Tribalism, in the oft-used sense of tribal prejudice or exclusiveness is simply racism that is not based on the grossest differences of skin colour, but on more subtle ethnic distinctions.

To give a traditional example, Hutus and Tutsis are not all that different, but they have come into conflict based on their ethnic differences in Rwanda and Burundi.

Many Xhosas and Zulus likewise have tribalistic prejudices against each other in South Africa.

Tribalism is still an impediment to African unity. As the example of Rwanda shows, the perception of ethnic otherness within Africa still holds Africa back.

It is easy for Westerners to assume that the inhabitants of Africa are huge, amorphous tribe of well, black people. This view is completely false. It is akin to thinking that both a Catholic Irishman and a German Lutheran view each other as kinsmen and themselves both primarily as white people.

To take this over into Europe, tribalism is the reason why Protestants and Catholics kill each other in Ireland, why various groups in The Balkans are at each other's throats.

As an aside, White South Africans are sometimes referred to as the "White Tribe" of Africa. This is also completely false. There are two white tribes: the English speaking white South Africans and the Afrikaans speaking white South Africans, the Afrikaners.

As a counterpoint to the first write-up, it should be noted that many of the so-called 'tribes' of Africa were in fact artificial creations of the colonies. Colonial governments were faced with the 'native problem': in the lands they claimed as their own they were faced with large populations of people content with their own small-scale cultures. Attempting to wield direct control over the natives was unsuccessful, as the natives had no great motivation to listen to the colonizers. Anthropologists suggested that the colonial governments try using indirect rule instead. The colonists granted political power and the title of chief to the individuals they saw as leaders of native groups. Many of the people that the colonists saw as political leaders had in fact been 'leopard-skin chiefs', people who acted as community mediators but held no real power.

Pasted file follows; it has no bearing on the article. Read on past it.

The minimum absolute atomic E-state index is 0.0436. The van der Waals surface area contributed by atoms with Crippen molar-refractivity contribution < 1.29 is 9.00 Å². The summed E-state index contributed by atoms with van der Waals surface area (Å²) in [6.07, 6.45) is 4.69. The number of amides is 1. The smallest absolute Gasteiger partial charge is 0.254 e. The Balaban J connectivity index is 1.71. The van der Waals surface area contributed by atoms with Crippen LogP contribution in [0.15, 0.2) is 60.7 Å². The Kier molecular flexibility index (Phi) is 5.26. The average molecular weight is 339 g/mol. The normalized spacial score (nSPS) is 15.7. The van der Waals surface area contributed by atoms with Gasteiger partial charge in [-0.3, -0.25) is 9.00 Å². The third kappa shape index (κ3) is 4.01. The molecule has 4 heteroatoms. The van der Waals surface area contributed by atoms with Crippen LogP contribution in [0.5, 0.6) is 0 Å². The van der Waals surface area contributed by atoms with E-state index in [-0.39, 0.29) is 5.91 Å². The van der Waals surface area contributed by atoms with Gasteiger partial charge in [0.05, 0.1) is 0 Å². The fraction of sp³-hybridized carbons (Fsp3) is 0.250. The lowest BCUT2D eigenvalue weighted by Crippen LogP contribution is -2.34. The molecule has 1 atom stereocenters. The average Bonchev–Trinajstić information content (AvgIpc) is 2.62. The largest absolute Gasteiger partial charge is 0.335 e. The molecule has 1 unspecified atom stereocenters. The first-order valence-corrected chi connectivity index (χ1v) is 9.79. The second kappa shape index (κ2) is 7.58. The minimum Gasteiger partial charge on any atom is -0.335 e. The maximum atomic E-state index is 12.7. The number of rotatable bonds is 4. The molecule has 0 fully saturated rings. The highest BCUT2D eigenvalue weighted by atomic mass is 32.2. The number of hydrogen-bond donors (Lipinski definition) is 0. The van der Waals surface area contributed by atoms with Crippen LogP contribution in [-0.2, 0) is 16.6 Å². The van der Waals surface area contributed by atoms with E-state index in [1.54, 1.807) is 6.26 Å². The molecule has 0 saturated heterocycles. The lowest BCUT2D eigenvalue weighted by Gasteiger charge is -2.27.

The newly-appointed chiefs were gateways into the native cultures for the colonial governments. The governments were able to use them to control the natives. Also, important to this context, creating a political hierarchy changed the previously unmanagable mass of small-scale societies into a group of sharply divided 'tribes'. Tribes competed with each other for the dwindling territory they had been left with, which further assisted the colonists in ripping apart the pre-existing small-scale cultures and creating dependence on the colonial government.

Trib"al*ism (?), n.

The state of existing in tribes; also, tribal feeling; tribal prejudice or exclusiveness; tribal peculiarities or characteristics.


© Webster 1913.

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